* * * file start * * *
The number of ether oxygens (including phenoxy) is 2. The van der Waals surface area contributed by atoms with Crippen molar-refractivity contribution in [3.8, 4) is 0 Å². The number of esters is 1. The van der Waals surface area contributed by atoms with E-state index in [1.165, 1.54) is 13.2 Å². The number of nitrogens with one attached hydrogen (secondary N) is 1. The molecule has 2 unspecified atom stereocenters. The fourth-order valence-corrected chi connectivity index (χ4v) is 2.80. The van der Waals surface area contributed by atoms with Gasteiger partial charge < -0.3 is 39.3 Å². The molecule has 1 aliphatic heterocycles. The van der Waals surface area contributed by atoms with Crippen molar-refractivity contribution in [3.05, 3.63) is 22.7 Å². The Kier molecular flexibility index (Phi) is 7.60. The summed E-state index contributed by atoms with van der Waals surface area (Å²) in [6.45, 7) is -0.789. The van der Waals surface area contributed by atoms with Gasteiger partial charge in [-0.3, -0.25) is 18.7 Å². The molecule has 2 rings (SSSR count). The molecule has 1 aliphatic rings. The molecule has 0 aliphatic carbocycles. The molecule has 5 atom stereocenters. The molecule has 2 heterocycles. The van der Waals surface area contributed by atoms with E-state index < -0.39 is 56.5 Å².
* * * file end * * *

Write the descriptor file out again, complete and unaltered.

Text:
The number of ether oxygens (including phenoxy) is 2. The van der Waals surface area contributed by atoms with Crippen molar-refractivity contribution in [3.8, 4) is 0 Å². The number of esters is 1. The van der Waals surface area contributed by atoms with E-state index in [1.165, 1.54) is 13.2 Å². The number of nitrogens with one attached hydrogen (secondary N) is 1. The molecule has 2 unspecified atom stereocenters. The fourth-order valence-corrected chi connectivity index (χ4v) is 2.80. The van der Waals surface area contributed by atoms with Gasteiger partial charge < -0.3 is 39.3 Å². The molecule has 1 aliphatic heterocycles. The van der Waals surface area contributed by atoms with Crippen molar-refractivity contribution in [3.05, 3.63) is 22.7 Å². The Kier molecular flexibility index (Phi) is 7.60. The summed E-state index contributed by atoms with van der Waals surface area (Å²) in [6.45, 7) is -0.789. The van der Waals surface area contributed by atoms with Gasteiger partial charge in [-0.3, -0.25) is 18.7 Å². The molecule has 2 rings (SSSR count). The molecule has 1 aliphatic rings. The molecule has 0 aliphatic carbocycles. The molecule has 5 atom stereocenters. The molecule has 2 heterocycles. The van der Waals surface area contributed by atoms with E-state index < -0.39 is 56.5 Å².